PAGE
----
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Washington, D.C. Officials To Begin Inspections of ‘Gifting’ Shops Next Month

Regulators in the nation’s capital announced last week that they will start inspections of unlicensed cannabis businesses to verify compliance with various laws.

The Alcoholic Beverage Regulation Administration said that a “Joint Cannabis Task Force,” which consists of “various [Washington, D.C.] government agencies,” will start visiting the businesses next month following a 30-day grace period.

While D.C. voters passed an initiative to legalize recreational cannabis in 2014 (which was approved by the people), the actual sale of marijuana is illegal because it violates a congressional ban.

Businesses there have found a loophole through the practice of “gifting”: a customer pays for an item like a t-shirt and is in turn “gifted” some cannabis.

Many Washington, D.C. medical marijuana operators have been upset by this practice. They claim that illegal shops are cutting into the profits of their businesses.

A proposal to impose harsher sanctions on gifts businesses was rejected in April by D.C. City Council. It had been supported by the medical cannabis industry.

The inspections that were announced by the Alcoholic Beverage Regulation Administration will be done to ensure that the unlicensed cannabis businesses “abide by the regulatory requirements of DC Health, the Department of Consumer and Regulatory Affairs (DCRA), the District of Columbia Fire and Emergency Medical Services Department (FEMS), and the Office of Tax and Revenue (OTR).”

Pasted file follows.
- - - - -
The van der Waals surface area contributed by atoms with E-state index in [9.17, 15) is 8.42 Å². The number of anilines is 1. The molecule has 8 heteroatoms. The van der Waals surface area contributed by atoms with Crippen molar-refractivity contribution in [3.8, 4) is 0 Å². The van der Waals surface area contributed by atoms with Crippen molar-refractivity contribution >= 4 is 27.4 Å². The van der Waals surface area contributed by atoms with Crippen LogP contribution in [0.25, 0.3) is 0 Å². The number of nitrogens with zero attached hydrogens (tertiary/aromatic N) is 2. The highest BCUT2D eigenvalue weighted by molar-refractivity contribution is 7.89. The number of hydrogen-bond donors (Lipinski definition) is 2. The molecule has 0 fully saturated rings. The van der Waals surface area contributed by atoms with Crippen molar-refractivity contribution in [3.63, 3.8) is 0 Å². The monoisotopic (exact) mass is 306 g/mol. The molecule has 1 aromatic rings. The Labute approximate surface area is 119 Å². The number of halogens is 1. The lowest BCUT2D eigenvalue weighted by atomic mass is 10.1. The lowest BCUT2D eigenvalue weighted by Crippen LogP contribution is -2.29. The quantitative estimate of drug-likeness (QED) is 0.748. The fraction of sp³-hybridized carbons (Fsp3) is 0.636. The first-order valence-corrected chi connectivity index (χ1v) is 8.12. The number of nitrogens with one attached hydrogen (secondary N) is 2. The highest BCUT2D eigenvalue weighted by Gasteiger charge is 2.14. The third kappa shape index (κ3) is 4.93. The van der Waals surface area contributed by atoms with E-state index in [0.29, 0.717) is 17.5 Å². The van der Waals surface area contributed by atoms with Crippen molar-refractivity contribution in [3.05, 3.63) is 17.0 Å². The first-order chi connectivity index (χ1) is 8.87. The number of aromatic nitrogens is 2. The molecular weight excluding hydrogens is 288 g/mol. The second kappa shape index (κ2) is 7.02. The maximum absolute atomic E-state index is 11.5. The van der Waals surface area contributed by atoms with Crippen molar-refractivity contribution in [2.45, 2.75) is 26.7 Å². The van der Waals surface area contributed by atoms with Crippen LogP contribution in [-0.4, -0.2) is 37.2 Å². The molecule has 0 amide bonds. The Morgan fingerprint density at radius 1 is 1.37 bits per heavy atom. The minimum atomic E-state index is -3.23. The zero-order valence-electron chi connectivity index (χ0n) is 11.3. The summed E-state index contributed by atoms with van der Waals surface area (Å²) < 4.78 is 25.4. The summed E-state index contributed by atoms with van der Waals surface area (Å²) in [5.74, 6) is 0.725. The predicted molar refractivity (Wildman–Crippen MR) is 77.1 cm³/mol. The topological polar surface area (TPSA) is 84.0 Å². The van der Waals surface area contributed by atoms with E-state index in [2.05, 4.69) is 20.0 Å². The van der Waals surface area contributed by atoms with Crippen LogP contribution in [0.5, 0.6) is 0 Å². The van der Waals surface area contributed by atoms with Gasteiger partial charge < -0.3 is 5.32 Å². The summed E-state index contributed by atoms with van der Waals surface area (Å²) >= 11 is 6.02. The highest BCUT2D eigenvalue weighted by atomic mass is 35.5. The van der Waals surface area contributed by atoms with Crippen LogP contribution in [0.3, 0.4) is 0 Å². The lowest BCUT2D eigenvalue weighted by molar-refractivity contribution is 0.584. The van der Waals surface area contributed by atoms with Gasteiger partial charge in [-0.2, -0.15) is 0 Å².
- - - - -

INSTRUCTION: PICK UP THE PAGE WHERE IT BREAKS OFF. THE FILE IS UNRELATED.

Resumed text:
These laws were outlined by the administration:

  • “DC Health—Edibles and other manufactured products being offered by businesses to customers must be approved by DC Health; businesses also must be in compliance with DC food safety and hygiene laws.”
  • “DCRA—Businesses operating in the District must be registered with DCRA; businesses also must be in compliance with the District’s general business requirements such as having the proper business license and Certificate of Occupancy.”
  • “FEMS—Businesses must be in compliance with DC fire code regulations such as having a clear path of egress for customers and having properly working smoke and carbon monoxide detectors.”
  • “OTR—Businesses must register with OTR and pay taxes in DC.”

“Joint agency inspections will take place unannounced after the 30-day grace period to verify the compliance of operating businesses with legal requirements. Businesses in violation may be subject to a fine or other enforcement action permitted by the statutory authority of each respective enforcement agency,” the administration said in the announcement last week.

According to The DCist, “many of the gifting businesses say that they are already in compliance with D.C. business regulations and pay taxes on the products they sell.”

Lonny Bramzon, an attorney and owner for one of the gifting shops in D.C., told the website that he doesn’t see the administration’s announcement “as necessarily targeting marijuana, though he thinks it may be an easy way for D.C. to close down operators who haven’t followed city regulations.”

“It seems that ABRA isn’t concerned with the instrumentality of the gifting. It seems like they’re concerned with business licenses and certificates of occupancy,” Bramzon said. “If somebody is going to open a coffee shop, they’re going to get their licenses and do the inspections. Because of the nature and the purpose of the [marijuana] business, there’s a higher chance people will open without the proper licenses. Some shops might find this a way to get shut down. I would like to make sure everyone has their licenses and is paying their taxes like everyone else.”

Earlier this year, the D.C. City Council passed a measure that allows medical cannabis patients in the district to “self-certify,” meaning they no longer need a doctor’s recommendation for a card.

Last month, D.C. Mayor Muriel bowser signed the bill into law. It was welcomed by both patients and providers of medical cannabis, who had been outsold by gift shops in terms of sales.